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The one Pharma data revolution you may not hear about

The Pharma sector is bristling with initiatives and discussions about how data analytics and AI are being explored to help it succeed in the coming decades.

A recent PharmaVoice article outlined how digital technologies were impacting every part of our sector's range of activities. Not surprisingly, many of these were enhancing drug discovery. For example - using automation and data to map most known drugs against every Covid-19 disease mechanism; decoding protein folding, neural networks to analyse millions of known molecules.

Different digital technologies are impacting diagnostics. Pattern recognition in medical imaging; facial, speech and even gait analysis to diagnose neurological conditions.

Translational work is an obvious candidate for AI and analytics. Stratifying patients by finding mechanism correlations with genomic analyses. predicting dynamic and kinetic properties of thousands of lead molecules.

Clinical work will also benefit. Voice technologies to help trial patients from home; monitoring adherence; analysis of many past trials to better design future ones.

Commercial / marketing is embracing analytics, in creating a clearer picture of customers; assessing the success of various mixes of sales channels, across the varied regions of the world.

Since 2013, our sector has invested, in addition to its traditional innovation work, some $8 - 9 billion on digital solutions. Will these bring new advances and transform the declining productivity of our sector? Perhaps yes. But there may be something missing. In the article mentioned at the beginning, as well as in other publications on this topic, there's not a single mention of what could also be a natural opportunity for analytics and AI enhancement - project management.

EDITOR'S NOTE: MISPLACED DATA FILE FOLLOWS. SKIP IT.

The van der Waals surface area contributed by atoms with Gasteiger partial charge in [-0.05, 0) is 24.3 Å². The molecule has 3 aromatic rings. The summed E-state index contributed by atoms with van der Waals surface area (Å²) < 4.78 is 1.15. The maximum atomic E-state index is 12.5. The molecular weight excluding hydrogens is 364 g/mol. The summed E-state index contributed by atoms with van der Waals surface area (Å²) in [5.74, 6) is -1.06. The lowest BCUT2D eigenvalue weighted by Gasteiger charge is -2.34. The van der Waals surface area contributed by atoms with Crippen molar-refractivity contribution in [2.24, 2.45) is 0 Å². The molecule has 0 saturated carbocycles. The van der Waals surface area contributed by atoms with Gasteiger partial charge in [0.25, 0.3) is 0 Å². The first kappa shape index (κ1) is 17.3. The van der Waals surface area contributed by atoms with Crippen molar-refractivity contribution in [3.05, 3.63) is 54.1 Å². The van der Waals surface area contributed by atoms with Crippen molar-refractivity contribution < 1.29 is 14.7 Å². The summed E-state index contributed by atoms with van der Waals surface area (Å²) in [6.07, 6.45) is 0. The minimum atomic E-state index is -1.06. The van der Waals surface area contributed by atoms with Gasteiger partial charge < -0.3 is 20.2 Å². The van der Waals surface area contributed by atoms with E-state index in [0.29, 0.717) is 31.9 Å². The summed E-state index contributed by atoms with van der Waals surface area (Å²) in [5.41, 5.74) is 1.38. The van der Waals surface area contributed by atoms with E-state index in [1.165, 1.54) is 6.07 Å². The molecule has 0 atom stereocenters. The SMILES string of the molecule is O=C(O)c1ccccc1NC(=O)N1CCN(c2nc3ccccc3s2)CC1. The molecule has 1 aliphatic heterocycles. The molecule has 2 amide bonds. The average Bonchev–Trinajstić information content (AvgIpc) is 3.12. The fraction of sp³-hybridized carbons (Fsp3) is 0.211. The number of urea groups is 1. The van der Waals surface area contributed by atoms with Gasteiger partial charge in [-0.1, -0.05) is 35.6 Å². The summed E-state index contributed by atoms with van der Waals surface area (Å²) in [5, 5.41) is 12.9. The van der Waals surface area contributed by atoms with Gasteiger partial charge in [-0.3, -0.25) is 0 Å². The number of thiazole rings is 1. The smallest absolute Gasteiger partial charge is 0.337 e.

Cross-functional working, across many assets in simultaneous development, requires serious project management. In recent decades, system-driven project and portfolio management in our sector has indeed developed into a thorough discipline, mirroring developments in other sectors such as construction and energy. 'Agile' project working, pioneered by the IT industry, is being tried and tested actively in Pharma.

However, some industry observers maintain that the success rate of projects across industries remains dismal. In Pharma, they point to many systemic inefficiencies, additional to the oft-cited risk and attrition rate of our drug projects. Also, that despite Agile developments, our project management practices are in dire need of a different kind of innovation: using artificial intelligence to guide our planning, decision-making and team working, based on analysis of data from thousands of historical projects.

There are some reasons why this proposition is challenging:

  • The Pharma R&D projects world generally favours optimism about new projects, at the expense of spending a lot of time capturing (and acting on) lessons learned from old ones!

  • If they did capture project data, there is generally not enough of it generated from one organisation for AI to generate meaningful conclusions. In addition, Pharma companies are reticent to share lots of data with others, even if it might be non-competitive information.

  • There is currently a lack of published discussion and experience about using analytics and AI in project management, as opposed to the many growing applications mentioned at the start of this article.

The Pharmaceutical Industry Project Management Group (PIPMG), which represents project managers in our sector, is looking to influence this situation. To start spreading some more knowledge it's mounting a free event on 18th November, featuring two expert speakers. Going forward, the group is looking at further opportunities. Firstly, hosting training programmes for practitioners in the industry, to develop skills in building datasets and AI agents.

Secondly, exploring the possibilities of establishing a UK Pharma Data trust. A Data Trust is generally a non-profit body that seeks and catalogs project-related information across an industry sector, making it available to sector organisations.

There is a long way to go on this journey and as yet, the potential benefits are as yet unrecognised by most all organisations in our sector. But watch this space!


'Driving Drug Innovation With AI' - PharmaVoice Magazine October 2020

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